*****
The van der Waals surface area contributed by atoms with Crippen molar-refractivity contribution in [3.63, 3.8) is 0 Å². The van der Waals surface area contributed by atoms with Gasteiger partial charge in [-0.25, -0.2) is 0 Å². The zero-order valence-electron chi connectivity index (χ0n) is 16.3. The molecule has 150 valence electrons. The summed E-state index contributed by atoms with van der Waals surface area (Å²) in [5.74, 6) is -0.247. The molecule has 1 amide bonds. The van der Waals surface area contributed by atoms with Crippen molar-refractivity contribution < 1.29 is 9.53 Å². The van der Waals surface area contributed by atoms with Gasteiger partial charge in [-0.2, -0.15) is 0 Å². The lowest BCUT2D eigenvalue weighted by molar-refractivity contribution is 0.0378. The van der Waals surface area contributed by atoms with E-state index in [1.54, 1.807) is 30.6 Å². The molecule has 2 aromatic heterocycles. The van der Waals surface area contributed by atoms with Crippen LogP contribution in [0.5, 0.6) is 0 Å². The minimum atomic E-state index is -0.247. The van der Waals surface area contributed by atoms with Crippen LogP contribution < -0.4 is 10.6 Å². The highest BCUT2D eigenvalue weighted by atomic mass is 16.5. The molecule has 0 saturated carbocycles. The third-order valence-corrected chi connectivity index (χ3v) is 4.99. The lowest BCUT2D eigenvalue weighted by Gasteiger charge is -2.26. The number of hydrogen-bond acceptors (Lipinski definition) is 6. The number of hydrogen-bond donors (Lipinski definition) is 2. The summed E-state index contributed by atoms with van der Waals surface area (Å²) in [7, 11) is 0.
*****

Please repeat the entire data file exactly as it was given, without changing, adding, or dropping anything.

The van der Waals surface area contributed by atoms with Crippen molar-refractivity contribution in [3.63, 3.8) is 0 Å². The van der Waals surface area contributed by atoms with Gasteiger partial charge in [-0.25, -0.2) is 0 Å². The zero-order valence-electron chi connectivity index (χ0n) is 16.3. The molecule has 150 valence electrons. The summed E-state index contributed by atoms with van der Waals surface area (Å²) in [5.74, 6) is -0.247. The molecule has 1 amide bonds. The van der Waals surface area contributed by atoms with Crippen molar-refractivity contribution < 1.29 is 9.53 Å². The van der Waals surface area contributed by atoms with Gasteiger partial charge in [-0.2, -0.15) is 0 Å². The lowest BCUT2D eigenvalue weighted by molar-refractivity contribution is 0.0378. The van der Waals surface area contributed by atoms with E-state index in [1.54, 1.807) is 30.6 Å². The molecule has 2 aromatic heterocycles. The van der Waals surface area contributed by atoms with Crippen LogP contribution in [0.5, 0.6) is 0 Å². The minimum atomic E-state index is -0.247. The van der Waals surface area contributed by atoms with Crippen LogP contribution < -0.4 is 10.6 Å². The highest BCUT2D eigenvalue weighted by atomic mass is 16.5. The molecule has 0 saturated carbocycles. The third-order valence-corrected chi connectivity index (χ3v) is 4.99. The lowest BCUT2D eigenvalue weighted by Gasteiger charge is -2.26. The number of hydrogen-bond acceptors (Lipinski definition) is 6. The number of hydrogen-bond donors (Lipinski definition) is 2. The summed E-state index contributed by atoms with van der Waals surface area (Å²) in [7, 11) is 0.